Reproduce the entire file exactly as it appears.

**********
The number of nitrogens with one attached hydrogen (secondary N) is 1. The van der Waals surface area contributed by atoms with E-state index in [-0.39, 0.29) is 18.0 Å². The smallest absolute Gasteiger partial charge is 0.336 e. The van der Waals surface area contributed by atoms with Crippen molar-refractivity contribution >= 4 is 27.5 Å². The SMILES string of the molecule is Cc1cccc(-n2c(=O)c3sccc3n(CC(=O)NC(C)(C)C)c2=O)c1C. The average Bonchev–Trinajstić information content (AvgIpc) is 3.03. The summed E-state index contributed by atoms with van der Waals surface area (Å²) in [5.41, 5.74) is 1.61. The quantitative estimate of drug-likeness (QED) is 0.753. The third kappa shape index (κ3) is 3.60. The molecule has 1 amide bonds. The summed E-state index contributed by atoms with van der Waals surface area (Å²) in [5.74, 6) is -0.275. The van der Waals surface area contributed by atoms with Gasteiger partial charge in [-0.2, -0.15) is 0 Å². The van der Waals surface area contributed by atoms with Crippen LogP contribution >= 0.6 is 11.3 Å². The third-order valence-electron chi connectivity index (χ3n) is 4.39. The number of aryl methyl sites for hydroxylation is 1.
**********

The number of nitrogens with one attached hydrogen (secondary N) is 1. The van der Waals surface area contributed by atoms with E-state index in [-0.39, 0.29) is 18.0 Å². The smallest absolute Gasteiger partial charge is 0.336 e. The van der Waals surface area contributed by atoms with Crippen molar-refractivity contribution >= 4 is 27.5 Å². The SMILES string of the molecule is Cc1cccc(-n2c(=O)c3sccc3n(CC(=O)NC(C)(C)C)c2=O)c1C. The average Bonchev–Trinajstić information content (AvgIpc) is 3.03. The summed E-state index contributed by atoms with van der Waals surface area (Å²) in [5.41, 5.74) is 1.61. The quantitative estimate of drug-likeness (QED) is 0.753. The third kappa shape index (κ3) is 3.60. The molecule has 1 amide bonds. The summed E-state index contributed by atoms with van der Waals surface area (Å²) in [5.74, 6) is -0.275. The van der Waals surface area contributed by atoms with Gasteiger partial charge in [-0.2, -0.15) is 0 Å². The van der Waals surface area contributed by atoms with Crippen LogP contribution >= 0.6 is 11.3 Å². The third-order valence-electron chi connectivity index (χ3n) is 4.39. The number of aryl methyl sites for hydroxylation is 1.